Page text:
Rabbis Without Borders
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I have no idea how many b’nai mitzvah, baby namings, brises, et al I have officiated at. Nor how many funerals. But I do know that while there is something to be learned at every life cycle event, I have learned the most at funerals. In fact, it is my hospice chaplaincy work, meeting with grieving families and walking from gravesides that I learn most of all.
And the lesson is, simply, that a few key character traits are most worthy of pursuit. I am not speaking of careers per se, in which great amounts of good can be accomplished but, rather, of the matters that define a personality – that are the building blocks of becoming a beloved person.
Think back to a eulogy you may recall, delivered in memory of someone you love. It’s perfectly likely that you won’t remember the words, because it was an emotional day. But I think you will recall what the deceased was extolled for. Was it kindness? A giving personality? A favorite birthday cake baked to perfection? Always ensuring that birthday cards arrived on time? Perhaps for the peace of mind of being a principled and honest person.
The valued traits of loved ones are the truths we need to hold onto – the guides we seek in the dark moments of our lives. We many wonder about that favorite cake recipe – and eventually come to ask: What was our loved one’s recipe for life?
Here are the traits I hear most often – those that are valued and celebrated:
- Honesty and Integrity: Being the person one professes to be, and striving to do no harm.
- Dedication: and this trait is only truly beloved when the dedication is first to family. One may be praised for being a hard-working person, but families who know they were their loved one’s highest priority feel the most greatly blessed.
- For being a good provider: especially of love showered with wild abandon, of belly laughs, of singing on or off key, of sound advice, a shoulder to lean on, a voice of calm and reason.
- Being graceful: I am so struck by the prevalence of this life decision as a valued trait. It seems that the model of living gracefully with troubles that cannot be overcome brings peace not only to the one who suffers, but to loved ones as well as we learn to do the same.
- For being the best person they could be: which often means being honest, kind, trustworthy and reliable – especially when overcoming challenges to do so.
- And perhaps the most important trait – no – certainly the most valued: loving life. Appreciating every day in which to live, breathe, do something good for someone. To never take anyone or anything for granted. Standing in awe of nature and the fact that as we rise in the morning, it is dusk elsewhere, and the cycle continues. Being breath-taken by the idea of a Creator, a newborn child – the fact that someone unknown, half a world away, is toiling to save lives and ease pains of all kinds – and the fact that we, every day, can do the same right in our own families and communities.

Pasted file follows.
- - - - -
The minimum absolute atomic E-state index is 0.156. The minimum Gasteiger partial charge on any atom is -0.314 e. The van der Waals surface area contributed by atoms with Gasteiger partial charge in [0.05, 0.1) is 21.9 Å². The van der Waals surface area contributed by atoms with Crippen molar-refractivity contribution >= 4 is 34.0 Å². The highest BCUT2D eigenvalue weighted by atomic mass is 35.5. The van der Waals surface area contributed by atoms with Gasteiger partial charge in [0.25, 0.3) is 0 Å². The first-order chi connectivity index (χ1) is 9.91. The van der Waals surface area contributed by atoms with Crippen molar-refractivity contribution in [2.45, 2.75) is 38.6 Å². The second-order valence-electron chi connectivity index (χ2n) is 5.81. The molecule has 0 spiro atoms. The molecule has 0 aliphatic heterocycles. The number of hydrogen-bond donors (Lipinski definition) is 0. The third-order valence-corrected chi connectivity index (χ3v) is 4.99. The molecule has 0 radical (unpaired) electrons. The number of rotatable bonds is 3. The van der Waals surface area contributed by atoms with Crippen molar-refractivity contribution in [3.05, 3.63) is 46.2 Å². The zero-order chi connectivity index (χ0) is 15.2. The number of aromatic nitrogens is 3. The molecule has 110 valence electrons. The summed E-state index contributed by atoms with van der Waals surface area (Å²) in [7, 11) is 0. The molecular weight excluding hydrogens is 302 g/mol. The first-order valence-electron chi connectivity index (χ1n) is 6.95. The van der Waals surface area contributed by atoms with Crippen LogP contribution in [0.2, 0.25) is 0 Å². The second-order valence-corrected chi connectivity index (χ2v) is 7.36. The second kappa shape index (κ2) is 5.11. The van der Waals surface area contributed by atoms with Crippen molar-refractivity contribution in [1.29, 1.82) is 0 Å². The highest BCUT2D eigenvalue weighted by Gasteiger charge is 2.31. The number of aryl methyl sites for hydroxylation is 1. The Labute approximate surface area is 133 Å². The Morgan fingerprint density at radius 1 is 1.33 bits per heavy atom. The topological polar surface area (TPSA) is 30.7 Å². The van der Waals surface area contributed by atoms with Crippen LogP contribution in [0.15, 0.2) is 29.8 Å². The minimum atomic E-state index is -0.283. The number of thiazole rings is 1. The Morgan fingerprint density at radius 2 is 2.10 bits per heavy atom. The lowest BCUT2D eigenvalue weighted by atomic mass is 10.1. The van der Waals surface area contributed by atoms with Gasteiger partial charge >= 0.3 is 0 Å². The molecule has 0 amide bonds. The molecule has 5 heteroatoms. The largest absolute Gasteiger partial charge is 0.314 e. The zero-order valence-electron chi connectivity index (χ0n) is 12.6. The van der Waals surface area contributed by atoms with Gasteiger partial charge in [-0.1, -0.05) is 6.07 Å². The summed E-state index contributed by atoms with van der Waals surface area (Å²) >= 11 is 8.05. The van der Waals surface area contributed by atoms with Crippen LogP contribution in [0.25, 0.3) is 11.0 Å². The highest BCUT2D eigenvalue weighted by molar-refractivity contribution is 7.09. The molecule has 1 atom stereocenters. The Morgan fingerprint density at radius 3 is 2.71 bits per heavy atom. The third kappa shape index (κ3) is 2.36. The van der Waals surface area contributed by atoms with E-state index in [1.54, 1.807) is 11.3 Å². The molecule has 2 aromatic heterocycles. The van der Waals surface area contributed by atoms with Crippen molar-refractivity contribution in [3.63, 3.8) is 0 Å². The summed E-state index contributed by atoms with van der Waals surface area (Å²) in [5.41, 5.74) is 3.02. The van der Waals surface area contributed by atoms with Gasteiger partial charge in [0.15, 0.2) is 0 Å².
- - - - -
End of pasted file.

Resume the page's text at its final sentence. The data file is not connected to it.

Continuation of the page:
I have never heard anyone say that they spent too much time with loved ones. And every end-of-life encounter reminds me to recall those who are still living – and to live. And so, without further ado, I invite you, too, to think of a loved one with whom you have not shared a piece of pie, or a stroll, or a laugh in some time, and pick up the phone. Go see that person if you possibly can. Listen to your grandmother’s or mother’s or daughter’s or sister’s or aunt’s or partner’s or friend’s story and be truly grateful as she shares her truth. Listen to your grandfather or dad or son or brother or uncle or partner or friend and invite him more closely into your life as you become a greater part of his. Tell them all what you love and value about them, and celebrate their accomplishments. You can share your story, too, and receive their advice and their blessings while you can.
Let your aunt pinch your cheeks and tell you stories for the hundredth time – and revel in it. It is so much better to do so while you have the chance than it is to speak of them only in their memory – especially when we might regret never having done enough. Do it now, because in truth, time is really not divided into neat boxes on the calendar. It is amorphous and keeps its secrets, and we never know what the next moment will bring. So as long as we have anything to say about it, we can let the next moment bring love.
And a lovely thing happens when we make these calls, and visits – when we give our love: we make these beloved traits a greater part of our own life story.